Tuesday, September 29, 2015

New Artifact

We purchased a Rubberized Talma Rain Slicker that verbally belonged to Lt. Col. James M. Deems of the 1st Maryland Cavalry, Union. They were part of a cavalry brigade that followed in pursuit of the Confederate army though Monterey Pass. During the Battle of Monterey Pass and the Confederate Retreat and Union Pursuit after the Battle of Gettysburg, many soldiers would have used a rubberized blanket, poncho or Talma to protect themselves from the elements of rain. During the Battle of Monterey Pass, one of the reasons for confusion was due in part of Union and Confederate cavalrymen wearing rubberized ponchos which helped to conceal their uniforms. 

Photo as shown on the Horse Soldier Website
We are fortunate that we were able to purchase this artifact as it will help to interpret the Battle of Monterey Pass regarding the types of rain protection that the soldiers were wearing. Many cavalrymen wore rubberized ponchos while the infantry wore a rubberized blanket wrapped around their body and pined. Many officers since they were not issued items like these, had to privately purchase all of their uniforms, equipment and weapons. The Talma is a type of an example of a private purchased foul weather gear. 

A first draft of the interpretive panel
about James Deems.
As our Director builds the exhibit, the thought of interpretation themes came to mind. First, it was reported that it belong to James Deems. So, who was he? James Monroe Deems born in 1818. Before the American Civil War, he was a music educator at Baltimore, Maryland. He was best known for his 1848 composition, Nebuchadnezzar, which was the first American oratorio.  James Deems however, is best remembered through his 1850 book, Vocal Music Simplified, which was one of the earliest public-school music texts books in the U.S. 

He enlisted into the 1st Maryland Cavalry, on August 15, 1861 at the rank of major. He was promoted to Lieutenant Colonel on October 9, 1862. During the 1863 Pennsylvania Campaign, Lt. Col. Deems was in command of the 1st Maryland Cavalry. During the Confederate retreat from Gettysburg, Lt. Col. Deems was part of the Union force that pursued the Confederate army through South Mountain at Monterey Pass.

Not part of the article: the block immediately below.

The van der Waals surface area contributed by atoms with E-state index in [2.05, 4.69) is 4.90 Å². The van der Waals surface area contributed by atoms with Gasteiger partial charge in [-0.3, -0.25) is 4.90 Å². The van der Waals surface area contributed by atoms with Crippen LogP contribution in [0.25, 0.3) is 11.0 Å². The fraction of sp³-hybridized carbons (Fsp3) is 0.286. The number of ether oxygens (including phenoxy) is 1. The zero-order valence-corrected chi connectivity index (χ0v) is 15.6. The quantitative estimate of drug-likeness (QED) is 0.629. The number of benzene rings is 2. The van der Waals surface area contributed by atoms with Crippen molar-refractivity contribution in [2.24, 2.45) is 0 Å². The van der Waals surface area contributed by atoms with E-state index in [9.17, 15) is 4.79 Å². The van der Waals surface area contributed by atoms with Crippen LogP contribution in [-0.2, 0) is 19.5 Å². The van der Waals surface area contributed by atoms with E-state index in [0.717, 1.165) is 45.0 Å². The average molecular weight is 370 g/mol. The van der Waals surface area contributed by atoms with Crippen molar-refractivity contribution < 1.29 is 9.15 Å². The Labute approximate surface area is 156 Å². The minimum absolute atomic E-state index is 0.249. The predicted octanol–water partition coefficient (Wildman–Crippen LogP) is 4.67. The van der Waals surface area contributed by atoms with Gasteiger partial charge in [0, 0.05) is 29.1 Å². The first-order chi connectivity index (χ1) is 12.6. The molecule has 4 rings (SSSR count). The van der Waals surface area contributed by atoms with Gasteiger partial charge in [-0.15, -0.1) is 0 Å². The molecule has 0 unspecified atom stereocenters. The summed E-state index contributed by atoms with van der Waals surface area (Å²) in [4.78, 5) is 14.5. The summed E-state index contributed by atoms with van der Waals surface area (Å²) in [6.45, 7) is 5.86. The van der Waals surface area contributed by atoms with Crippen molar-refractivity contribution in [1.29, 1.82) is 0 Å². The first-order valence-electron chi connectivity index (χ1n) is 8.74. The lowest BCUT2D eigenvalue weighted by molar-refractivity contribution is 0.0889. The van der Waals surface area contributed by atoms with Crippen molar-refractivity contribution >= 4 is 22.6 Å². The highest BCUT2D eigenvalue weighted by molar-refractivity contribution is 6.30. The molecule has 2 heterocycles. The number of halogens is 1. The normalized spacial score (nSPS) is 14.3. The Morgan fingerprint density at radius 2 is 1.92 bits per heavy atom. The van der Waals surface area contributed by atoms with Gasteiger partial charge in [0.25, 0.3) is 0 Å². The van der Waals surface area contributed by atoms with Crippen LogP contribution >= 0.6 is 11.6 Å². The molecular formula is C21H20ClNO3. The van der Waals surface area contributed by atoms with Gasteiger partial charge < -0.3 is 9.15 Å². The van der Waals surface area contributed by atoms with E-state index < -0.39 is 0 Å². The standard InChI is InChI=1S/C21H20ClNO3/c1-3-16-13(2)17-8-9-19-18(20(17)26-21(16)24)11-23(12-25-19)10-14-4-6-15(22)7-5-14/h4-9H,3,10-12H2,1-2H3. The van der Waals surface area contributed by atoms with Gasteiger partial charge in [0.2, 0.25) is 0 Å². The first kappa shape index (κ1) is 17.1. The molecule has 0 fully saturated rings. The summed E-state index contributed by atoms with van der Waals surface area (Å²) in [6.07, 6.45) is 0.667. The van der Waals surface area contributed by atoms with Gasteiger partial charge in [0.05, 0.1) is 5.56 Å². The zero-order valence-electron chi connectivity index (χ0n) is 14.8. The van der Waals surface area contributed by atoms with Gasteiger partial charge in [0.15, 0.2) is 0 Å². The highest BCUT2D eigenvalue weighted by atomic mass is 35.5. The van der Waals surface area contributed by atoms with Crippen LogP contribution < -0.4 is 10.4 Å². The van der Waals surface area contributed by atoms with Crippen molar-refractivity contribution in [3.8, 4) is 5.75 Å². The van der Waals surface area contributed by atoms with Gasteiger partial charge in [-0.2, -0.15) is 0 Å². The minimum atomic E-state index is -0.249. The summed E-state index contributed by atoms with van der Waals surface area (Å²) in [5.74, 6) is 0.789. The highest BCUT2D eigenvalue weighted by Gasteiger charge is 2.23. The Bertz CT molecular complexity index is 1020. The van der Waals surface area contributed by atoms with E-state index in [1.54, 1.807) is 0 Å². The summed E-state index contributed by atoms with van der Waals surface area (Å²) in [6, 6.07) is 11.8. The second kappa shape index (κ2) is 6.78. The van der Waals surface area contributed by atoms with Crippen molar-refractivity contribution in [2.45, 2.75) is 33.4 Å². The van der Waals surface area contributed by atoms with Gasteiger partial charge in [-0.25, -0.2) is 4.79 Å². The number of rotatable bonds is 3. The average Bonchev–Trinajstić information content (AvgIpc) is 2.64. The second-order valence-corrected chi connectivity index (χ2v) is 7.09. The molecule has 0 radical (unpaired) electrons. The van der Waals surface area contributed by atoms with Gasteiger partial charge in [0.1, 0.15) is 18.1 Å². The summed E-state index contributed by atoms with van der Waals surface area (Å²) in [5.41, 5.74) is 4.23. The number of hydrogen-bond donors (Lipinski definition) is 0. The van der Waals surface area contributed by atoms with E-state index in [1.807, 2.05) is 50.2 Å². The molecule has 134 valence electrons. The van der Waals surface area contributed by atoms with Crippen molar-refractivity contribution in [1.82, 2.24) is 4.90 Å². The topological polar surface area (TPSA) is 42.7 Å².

Lt. Col. Deems resigned from army on November 10, 1863. He was given the promotions to Brevet-Colonel and Brevet-General on March 13, 1865 “for gallant and meritorious services during the war.” He later died in 1901.

But also, another theme came to mind. Not to many people realize that the Goodyear Tire company was named after Charles Goodyear. So, who was he and what did he do? Charles Goodyear born December 29, 1800,  was self taught chemists who revolutionized the rubber industry. His name still live on today. He died on July 1, 1860.  

A first draft of the interpretive panel 
about Charles Goodyear.
Rubberized material often called “Gum” from India Rubber trees was perfected by Charles Goodyear. He conducted a series of experiments where he took the sticky substance of India Rubber or Gum and stabilize the substance so that it can be applied to various objects without the stickiness. Being exposed to various chemicals, he almost killed himself by breathing in the toxic fumes in his small laboratory. But he discovered that  rubber dipped in nitric acid formed a surface cure.  This process was called Vulcanization. 

Charles Goodyear built factory to make clothing, life preservers, rubber shoes, and a variety of rubber goods. During the financial crisis of 1837, Goodyear lost everything. He worked with some other companies and with help of some finical partners he was able to rebuild his life. By 1842, he had rebuilt his factory and by 1844, Goodyear took out a U.S. patient. 

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